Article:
Induction A 'Nifty' Honor For Local Hockey Great
By John Deming, Atlantic News Staff Writer
Atlantic News, Friday, June 17, 2005
[The following article is courtesy of Atlantic News]
[Atlantic News Photo by John Deming]
HAMPTON -- The honors are about equal, said former Boston Bruins hockey great Rick Middleton.
Middleton — known to some as "Nifty" — was inducted into the Canadian Hall of Fame in an event last month, but his friends wanted to be sure the Hampton resident was honored back home as well.
As of last week, he's a member of another elite group — Widow Fletcher's Tavern's "Royal Society Bridge Club," a local group who meet at the restaurant regularly for drinks and conversation.
The group also does charitable work in town, having raised $250,000 for non-profit organizations.
Middleton was inducted on Thursday night.
"It's the same honor as far as I'm concerned," Middleton laughed.
Widow Fletcher's owner Parker Ryan was pleased to induct Middleton.
"He's a regular customer and friend," he said. "We wanted to make sure he doesn't go unnoticed and unappreciated here in the states."
Middleton played for the Bruins from 1973-89, holding the position as captain from 1986-88. He is third on the team's all-time playoff scoring list and fourth on its all-time scoring list.
He played in more than 1,000 games and scored 448 career goals.
Four of his closest friends accompanied him to the Hall of Fame ceremony, one of whom was local chiropractor and former hockey peer Doug Wine.
"It was a great ceremony," he said, noting that hundreds attended. And afterwards, they retreated to Middleton's parents' house where a surprise waited for him — a collection of old neighborhood friends that he grew up playing street hockey with.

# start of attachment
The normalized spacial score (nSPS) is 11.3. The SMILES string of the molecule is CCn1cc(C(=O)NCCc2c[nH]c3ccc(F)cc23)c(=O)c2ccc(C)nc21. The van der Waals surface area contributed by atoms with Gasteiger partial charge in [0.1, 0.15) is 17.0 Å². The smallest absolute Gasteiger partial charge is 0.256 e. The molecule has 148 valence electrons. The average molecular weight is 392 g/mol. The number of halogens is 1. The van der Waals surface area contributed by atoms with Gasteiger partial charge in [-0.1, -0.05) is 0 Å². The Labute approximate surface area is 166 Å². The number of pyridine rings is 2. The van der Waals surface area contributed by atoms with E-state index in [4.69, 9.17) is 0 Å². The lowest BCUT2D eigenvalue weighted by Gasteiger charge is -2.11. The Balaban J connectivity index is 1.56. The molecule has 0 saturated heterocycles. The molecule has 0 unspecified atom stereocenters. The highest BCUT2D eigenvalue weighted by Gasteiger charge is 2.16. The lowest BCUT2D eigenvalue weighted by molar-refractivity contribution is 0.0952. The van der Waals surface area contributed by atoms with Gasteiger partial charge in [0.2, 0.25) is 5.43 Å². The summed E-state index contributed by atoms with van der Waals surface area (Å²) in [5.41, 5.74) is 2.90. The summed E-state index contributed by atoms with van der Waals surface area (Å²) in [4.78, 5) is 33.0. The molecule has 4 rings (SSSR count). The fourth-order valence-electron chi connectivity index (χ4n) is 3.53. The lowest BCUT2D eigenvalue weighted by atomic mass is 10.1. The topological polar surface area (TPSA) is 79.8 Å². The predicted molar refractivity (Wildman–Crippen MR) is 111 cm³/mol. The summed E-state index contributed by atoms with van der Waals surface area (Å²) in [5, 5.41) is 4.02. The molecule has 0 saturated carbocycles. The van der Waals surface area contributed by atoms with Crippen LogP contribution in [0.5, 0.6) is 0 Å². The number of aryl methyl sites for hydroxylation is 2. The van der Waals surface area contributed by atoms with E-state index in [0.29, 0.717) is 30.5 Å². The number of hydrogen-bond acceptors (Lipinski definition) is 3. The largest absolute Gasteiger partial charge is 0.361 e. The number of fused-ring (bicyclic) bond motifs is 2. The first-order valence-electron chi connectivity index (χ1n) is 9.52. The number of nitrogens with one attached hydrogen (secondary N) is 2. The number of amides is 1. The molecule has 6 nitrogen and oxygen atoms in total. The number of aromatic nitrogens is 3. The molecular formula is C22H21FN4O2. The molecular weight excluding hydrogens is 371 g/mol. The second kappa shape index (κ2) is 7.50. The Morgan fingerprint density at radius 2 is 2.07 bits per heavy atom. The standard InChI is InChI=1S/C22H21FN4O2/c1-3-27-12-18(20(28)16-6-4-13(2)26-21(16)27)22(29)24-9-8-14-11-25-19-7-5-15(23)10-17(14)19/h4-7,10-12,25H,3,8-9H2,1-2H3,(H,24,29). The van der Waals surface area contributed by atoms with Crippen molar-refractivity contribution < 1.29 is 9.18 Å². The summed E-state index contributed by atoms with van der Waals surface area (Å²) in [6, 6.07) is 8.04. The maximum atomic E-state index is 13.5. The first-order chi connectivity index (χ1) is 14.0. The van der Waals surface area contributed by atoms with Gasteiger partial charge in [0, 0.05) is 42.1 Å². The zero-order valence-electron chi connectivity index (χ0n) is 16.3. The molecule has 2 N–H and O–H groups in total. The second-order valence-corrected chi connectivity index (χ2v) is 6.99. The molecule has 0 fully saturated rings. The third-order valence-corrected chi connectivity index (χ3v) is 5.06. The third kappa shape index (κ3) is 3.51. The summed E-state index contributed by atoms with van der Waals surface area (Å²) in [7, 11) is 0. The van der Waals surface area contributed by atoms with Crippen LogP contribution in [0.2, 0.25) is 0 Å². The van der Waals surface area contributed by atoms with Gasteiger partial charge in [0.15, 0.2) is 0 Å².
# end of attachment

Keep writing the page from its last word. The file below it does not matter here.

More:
It was on those streets — where Middleton played up to six hours a day — that he learned the puck-handling that earned him the nickname "Nifty."
"He is one of the best at handling the puck," Wine said. "He can do anything with the puck."
Hatfield still skates once or twice a week and plays hockey with his friends, Wine said.
As to which is greater honor — the Canadian Hall or the Royal Society Bridge Club — Wine couldn't say.
"They're both very, very select groups," he said. "[Members of the club] are high prestige in their own right."
Many would agree. The Bridge Club has many famous members, including Congressman Dick Gephardt and former Vice President Al Gore.
"[Gephardt] stops here every time he's in the state," Ryan said.
The group itself seems a group of folks who enjoy laughs and casual talk. One could overheard conversations about football, about beer, about golf.
"My first few shots … all of them combined didn't make 100 yards," one member stated to another while they awaited Middleton's arrival.
While inducting Middleton in front of a bar-full of peers, Ryan made Middleton repeat an oath noting the club as "one of the greatest fraternal groups in this our great country."
He was also made to understand the club's motto — "Ask not what you can do for your customers, ask what your customers can do for you."
Middleton was presented with a certificate and a photographs signed by all members.
He received rousing applause and thanked the current members as the clamorous celebration got under way.
"I feel like Cam Neely tonight," he laughed.